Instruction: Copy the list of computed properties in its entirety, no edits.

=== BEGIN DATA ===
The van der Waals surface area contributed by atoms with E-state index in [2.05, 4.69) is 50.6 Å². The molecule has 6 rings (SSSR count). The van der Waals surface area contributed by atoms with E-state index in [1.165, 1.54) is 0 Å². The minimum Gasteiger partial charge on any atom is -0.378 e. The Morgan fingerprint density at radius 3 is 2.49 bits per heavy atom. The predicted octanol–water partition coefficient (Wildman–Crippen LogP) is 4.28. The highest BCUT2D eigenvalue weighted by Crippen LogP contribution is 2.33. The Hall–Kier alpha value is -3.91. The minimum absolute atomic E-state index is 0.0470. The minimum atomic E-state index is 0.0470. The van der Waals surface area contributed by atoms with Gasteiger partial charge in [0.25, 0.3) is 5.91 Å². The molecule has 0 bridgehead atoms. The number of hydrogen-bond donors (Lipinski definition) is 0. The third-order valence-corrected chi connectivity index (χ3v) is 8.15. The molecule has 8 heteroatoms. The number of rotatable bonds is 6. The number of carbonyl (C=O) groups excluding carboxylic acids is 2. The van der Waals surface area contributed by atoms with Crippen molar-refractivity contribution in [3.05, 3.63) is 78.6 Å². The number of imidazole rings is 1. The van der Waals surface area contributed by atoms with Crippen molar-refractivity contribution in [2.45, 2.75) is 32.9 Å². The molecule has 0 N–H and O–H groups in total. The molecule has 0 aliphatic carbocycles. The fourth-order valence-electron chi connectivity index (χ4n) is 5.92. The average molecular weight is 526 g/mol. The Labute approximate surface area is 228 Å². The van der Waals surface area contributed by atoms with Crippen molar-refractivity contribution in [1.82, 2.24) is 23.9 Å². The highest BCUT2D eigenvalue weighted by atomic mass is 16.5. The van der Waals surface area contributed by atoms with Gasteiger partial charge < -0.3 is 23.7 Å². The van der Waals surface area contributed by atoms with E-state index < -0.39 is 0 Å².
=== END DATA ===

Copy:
The van der Waals surface area contributed by atoms with E-state index in [2.05, 4.69) is 50.6 Å². The molecule has 6 rings (SSSR count). The van der Waals surface area contributed by atoms with E-state index in [1.165, 1.54) is 0 Å². The minimum Gasteiger partial charge on any atom is -0.378 e. The Morgan fingerprint density at radius 3 is 2.49 bits per heavy atom. The predicted octanol–water partition coefficient (Wildman–Crippen LogP) is 4.28. The highest BCUT2D eigenvalue weighted by Crippen LogP contribution is 2.33. The Hall–Kier alpha value is -3.91. The minimum absolute atomic E-state index is 0.0470. The minimum atomic E-state index is 0.0470. The van der Waals surface area contributed by atoms with Gasteiger partial charge in [0.25, 0.3) is 5.91 Å². The molecule has 0 bridgehead atoms. The number of hydrogen-bond donors (Lipinski definition) is 0. The third-order valence-corrected chi connectivity index (χ3v) is 8.15. The molecule has 8 heteroatoms. The number of rotatable bonds is 6. The number of carbonyl (C=O) groups excluding carboxylic acids is 2. The van der Waals surface area contributed by atoms with Crippen molar-refractivity contribution in [3.05, 3.63) is 78.6 Å². The number of imidazole rings is 1. The van der Waals surface area contributed by atoms with Crippen molar-refractivity contribution in [2.45, 2.75) is 32.9 Å². The molecule has 0 N–H and O–H groups in total. The molecule has 0 aliphatic carbocycles. The fourth-order valence-electron chi connectivity index (χ4n) is 5.92. The average molecular weight is 526 g/mol. The Labute approximate surface area is 228 Å². The van der Waals surface area contributed by atoms with Crippen molar-refractivity contribution in [1.82, 2.24) is 23.9 Å². The highest BCUT2D eigenvalue weighted by atomic mass is 16.5. The van der Waals surface area contributed by atoms with Gasteiger partial charge < -0.3 is 23.7 Å². The van der Waals surface area contributed by atoms with E-state index < -0.39 is 0 Å².